• Two signals govern approaching trains on the second railroad, which operates in a north / south configuration. These signals are also Absolute, Stop & Stay. The second railroad is likely to see only one or two trains a day and probably operates on train orders only. Since there is only one train on the line at any given time, there are probably no signals on that railroad, so the signals at the junction are to protect trains operating on the east/west railroad. Since the train that operates on this line will meet no other trains, there are no other signals on this railroad except at junctions such as Nemo. So, this signal has only one head, and will likely show a "Clear" indication when it is safe for that train to cross the double track mainline. In this case, the letter "A" tells the train crew that this signal is Absloute.

  • A dwarf signal which regulates trains approaching from the interchange and entering the two track main line railroad.

Signal Operation

The SE8C is used to manage the operation of these signals, but a computer program will supply the signaling logic. Before the computer logic is established, the signals must be connected to the SE8C.

Nemo Junction - Connecting BD4 to the SE8C

BD4 Output

Each BD4 is situated between the PM42 Power Manager and the railroad. The DCC signal passes from the DCS50 Zephyr, through the Power Manager, through the BD4 to the track to the locomotive. When a locomotive (or equipped car) is present in a track segment, the BD4 also sends out occupancy information, in two ways.

Occupancy Information Output


The LED1 10-pin header is for testing the status of power to the rails and block occupancy with the LED indicator which is included with the BD4. The LED1 can also be used for panel indicator lights using LED's.


The DS1 10-pin header of each BD4 is connected to the SE8C.

Outer Loop Connections

Pins 1, 3, 5 and 7 of the DS1 are the respective outputs for detection blocks 1, 2, 3, and 4 of the Outer Loop.

Using a section of ribbon cable and a socket from the SDCK - Signal Driver Cable Kit, the BD4 is connected to the SE8C. A segment of ribbon cable is cut to the distance from the BD4 to the 44-pin edge connector of the SE8C. One end of this cable is fitted with a 10-pin socket from the SDCK.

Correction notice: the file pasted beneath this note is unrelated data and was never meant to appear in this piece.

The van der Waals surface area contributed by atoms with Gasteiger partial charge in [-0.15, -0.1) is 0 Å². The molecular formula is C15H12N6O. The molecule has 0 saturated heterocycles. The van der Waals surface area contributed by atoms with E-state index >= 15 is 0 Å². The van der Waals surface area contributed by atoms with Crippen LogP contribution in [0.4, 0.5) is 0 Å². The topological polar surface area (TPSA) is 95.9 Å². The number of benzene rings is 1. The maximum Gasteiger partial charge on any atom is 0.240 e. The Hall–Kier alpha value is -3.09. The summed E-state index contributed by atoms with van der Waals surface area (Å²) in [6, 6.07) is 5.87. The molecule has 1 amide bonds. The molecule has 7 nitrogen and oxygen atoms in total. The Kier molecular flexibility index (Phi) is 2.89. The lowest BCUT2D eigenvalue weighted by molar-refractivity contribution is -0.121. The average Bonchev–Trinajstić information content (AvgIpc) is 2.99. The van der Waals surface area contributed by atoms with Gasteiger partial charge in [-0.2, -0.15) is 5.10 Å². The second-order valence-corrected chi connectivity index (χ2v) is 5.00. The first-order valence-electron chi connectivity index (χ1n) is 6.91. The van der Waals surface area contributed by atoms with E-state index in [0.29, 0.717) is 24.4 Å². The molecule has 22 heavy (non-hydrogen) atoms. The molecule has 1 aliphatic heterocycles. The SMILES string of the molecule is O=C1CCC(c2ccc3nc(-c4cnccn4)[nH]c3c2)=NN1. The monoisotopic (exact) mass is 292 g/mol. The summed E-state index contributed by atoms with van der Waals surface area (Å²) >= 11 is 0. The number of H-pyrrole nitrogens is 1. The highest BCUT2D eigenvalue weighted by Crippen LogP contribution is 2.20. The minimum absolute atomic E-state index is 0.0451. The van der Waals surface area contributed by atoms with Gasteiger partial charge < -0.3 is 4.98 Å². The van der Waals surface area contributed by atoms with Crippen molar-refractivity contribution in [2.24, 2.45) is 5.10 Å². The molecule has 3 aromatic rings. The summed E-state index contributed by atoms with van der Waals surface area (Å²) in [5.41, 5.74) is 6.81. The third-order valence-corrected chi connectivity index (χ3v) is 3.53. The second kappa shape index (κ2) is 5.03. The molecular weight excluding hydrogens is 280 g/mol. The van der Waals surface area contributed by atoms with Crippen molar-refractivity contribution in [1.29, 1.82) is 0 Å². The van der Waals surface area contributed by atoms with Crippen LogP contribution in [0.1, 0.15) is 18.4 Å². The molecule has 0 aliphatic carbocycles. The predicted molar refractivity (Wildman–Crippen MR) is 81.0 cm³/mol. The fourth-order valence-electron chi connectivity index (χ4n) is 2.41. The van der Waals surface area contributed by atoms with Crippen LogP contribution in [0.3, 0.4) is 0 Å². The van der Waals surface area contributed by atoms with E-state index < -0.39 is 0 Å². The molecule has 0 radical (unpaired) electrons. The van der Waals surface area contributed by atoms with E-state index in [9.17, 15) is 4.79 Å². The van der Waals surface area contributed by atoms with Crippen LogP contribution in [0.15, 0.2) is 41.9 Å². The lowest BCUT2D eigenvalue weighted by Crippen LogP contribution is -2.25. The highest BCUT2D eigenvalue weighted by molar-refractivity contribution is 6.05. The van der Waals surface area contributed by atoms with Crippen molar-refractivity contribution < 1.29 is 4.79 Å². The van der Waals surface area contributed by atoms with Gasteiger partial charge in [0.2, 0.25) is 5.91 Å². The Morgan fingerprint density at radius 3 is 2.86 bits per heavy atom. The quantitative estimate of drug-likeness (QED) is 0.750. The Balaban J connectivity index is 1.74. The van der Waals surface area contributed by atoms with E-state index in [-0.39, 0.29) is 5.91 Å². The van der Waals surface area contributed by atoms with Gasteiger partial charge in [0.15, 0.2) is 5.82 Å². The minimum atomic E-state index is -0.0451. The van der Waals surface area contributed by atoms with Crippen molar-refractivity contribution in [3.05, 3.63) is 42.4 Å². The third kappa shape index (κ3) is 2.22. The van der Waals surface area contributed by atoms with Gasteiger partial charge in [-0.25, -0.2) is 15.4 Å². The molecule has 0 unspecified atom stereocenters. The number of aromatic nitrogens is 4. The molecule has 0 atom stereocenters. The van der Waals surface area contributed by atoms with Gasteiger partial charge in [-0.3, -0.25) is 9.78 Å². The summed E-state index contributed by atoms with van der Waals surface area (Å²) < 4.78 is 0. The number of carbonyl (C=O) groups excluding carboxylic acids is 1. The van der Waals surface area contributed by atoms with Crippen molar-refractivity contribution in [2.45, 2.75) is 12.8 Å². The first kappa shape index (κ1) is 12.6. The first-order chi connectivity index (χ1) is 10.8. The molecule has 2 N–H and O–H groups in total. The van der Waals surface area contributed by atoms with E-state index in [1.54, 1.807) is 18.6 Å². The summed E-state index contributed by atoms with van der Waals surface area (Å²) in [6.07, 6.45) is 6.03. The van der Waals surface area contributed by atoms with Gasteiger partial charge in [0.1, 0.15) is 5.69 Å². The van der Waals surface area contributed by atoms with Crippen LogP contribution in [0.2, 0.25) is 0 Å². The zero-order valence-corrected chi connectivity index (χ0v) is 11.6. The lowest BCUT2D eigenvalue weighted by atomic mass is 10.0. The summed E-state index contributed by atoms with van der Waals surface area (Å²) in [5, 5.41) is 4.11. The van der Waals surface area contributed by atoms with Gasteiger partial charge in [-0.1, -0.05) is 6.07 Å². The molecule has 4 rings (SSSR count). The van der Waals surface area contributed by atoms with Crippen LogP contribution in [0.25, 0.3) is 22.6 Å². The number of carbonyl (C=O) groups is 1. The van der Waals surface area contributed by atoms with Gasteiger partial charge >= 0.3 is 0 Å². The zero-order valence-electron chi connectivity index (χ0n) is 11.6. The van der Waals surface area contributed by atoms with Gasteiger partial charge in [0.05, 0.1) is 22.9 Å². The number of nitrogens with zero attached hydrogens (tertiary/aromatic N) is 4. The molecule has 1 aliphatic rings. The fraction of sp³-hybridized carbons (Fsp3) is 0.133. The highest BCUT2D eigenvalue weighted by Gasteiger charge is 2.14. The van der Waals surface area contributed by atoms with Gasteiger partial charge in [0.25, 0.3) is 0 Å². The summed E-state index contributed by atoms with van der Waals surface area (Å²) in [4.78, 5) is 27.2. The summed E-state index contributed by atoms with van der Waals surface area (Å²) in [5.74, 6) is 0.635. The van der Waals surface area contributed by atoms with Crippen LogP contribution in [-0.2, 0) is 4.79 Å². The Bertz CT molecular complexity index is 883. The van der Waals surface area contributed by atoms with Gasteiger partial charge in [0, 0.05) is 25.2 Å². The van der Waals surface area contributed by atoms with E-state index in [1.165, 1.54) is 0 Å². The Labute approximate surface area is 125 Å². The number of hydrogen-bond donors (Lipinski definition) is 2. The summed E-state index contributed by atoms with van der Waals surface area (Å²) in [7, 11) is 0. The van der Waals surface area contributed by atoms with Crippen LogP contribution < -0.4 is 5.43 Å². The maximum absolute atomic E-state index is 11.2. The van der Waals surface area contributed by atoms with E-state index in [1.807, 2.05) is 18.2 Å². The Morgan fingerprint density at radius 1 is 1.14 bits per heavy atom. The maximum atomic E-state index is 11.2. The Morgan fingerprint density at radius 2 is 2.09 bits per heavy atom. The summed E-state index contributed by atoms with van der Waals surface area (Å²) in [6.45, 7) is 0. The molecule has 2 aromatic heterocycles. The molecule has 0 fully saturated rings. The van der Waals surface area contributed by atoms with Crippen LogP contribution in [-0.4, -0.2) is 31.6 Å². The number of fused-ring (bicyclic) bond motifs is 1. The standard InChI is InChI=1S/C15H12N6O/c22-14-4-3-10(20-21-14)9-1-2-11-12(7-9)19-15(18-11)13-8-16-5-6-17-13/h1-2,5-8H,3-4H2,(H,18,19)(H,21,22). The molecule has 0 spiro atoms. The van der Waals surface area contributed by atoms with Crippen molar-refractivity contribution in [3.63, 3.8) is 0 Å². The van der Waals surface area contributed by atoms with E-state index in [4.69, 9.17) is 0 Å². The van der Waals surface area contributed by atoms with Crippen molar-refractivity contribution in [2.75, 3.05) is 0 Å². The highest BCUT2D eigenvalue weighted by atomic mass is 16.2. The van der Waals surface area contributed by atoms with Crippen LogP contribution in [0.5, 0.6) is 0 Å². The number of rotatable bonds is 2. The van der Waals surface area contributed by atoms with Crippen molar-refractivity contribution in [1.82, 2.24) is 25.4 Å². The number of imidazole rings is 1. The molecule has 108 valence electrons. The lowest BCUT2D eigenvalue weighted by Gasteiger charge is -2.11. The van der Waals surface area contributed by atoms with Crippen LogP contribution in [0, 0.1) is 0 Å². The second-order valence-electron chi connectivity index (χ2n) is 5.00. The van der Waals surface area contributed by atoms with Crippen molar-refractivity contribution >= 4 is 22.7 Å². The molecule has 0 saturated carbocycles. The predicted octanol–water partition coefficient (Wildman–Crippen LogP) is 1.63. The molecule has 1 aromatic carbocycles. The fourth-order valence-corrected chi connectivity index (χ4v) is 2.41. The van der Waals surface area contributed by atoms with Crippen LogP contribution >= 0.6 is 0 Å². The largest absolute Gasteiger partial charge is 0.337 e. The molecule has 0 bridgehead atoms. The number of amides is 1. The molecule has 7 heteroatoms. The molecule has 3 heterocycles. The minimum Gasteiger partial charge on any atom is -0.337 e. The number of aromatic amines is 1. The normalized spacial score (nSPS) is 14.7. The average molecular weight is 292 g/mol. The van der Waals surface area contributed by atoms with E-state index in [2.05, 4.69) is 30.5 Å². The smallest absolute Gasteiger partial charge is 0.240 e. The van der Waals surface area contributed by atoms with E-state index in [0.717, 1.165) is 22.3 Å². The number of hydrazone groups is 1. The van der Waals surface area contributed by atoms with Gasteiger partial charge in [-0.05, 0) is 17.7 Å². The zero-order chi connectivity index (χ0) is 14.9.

The SDCK socket is then connected to the BD4 so that Pin1 corresponds to the brown wire, making it easy to identify the different DS1 connections of the BD4 at the 44-pin connector of the SE8C.

The Nemo Junction Outer Loop's BD4 is connected to pins 5, 7, 9 and 11 of the SE8C's 44-pin edge connector; on the SE8C pin-out diagram, these are identified as "DS01", "DS02", "DS03" and "DS04". The ground connection of the Outer Loop's BD4 (Pin 2, or 4, or 6, or 8, or 10) is the common wire of the BD4 and is connected to pin B (-VE sensor return) of the SE8C's 44-pin edge connector.

The corresponding wire colors, if Pin1 is connected to the brown wire:

  • Pin 1 - Brown


  • Pin 3 - Orange


  • Pin 5 - Green


  • Pin 7 - Purple

The -VE sensor return connection can be made with Pin 2 - Red.

Here, a completed cable:

Inner Loop Connections

The same process is repeated for the Inner Loop BD4, which is connected to pins 13 ("DS05"), 15 ("DS06"), 17 ("DS07") and 19 ("DS08") of the SE8C 44-pin connector.

In this way, the Detection Sections for both the outer and inner loops of the railroad now feed track occupancy information to the railroad's LocoNet via the SE8C. A computer program will take that information and apply signaling operation logic. This is how a railroad signal interlocking operates.

Nemo Junction - Turnout Control

Nemo Junction has several track turnouts. The turnouts which are related to the operation of the signal interlocking plant will be controlled by a single DS64. Most of these turnouts are Kato and could be controlled with DS51K1's, but a DS64 was chosen so that direct connection can be made to the railroad's LocoNet

The DS64 can control up to four turnouts. In the case of Nemo Junction, there are two pair of turnouts that allow trains to change from one mainline to the other, numbered 1 and 2.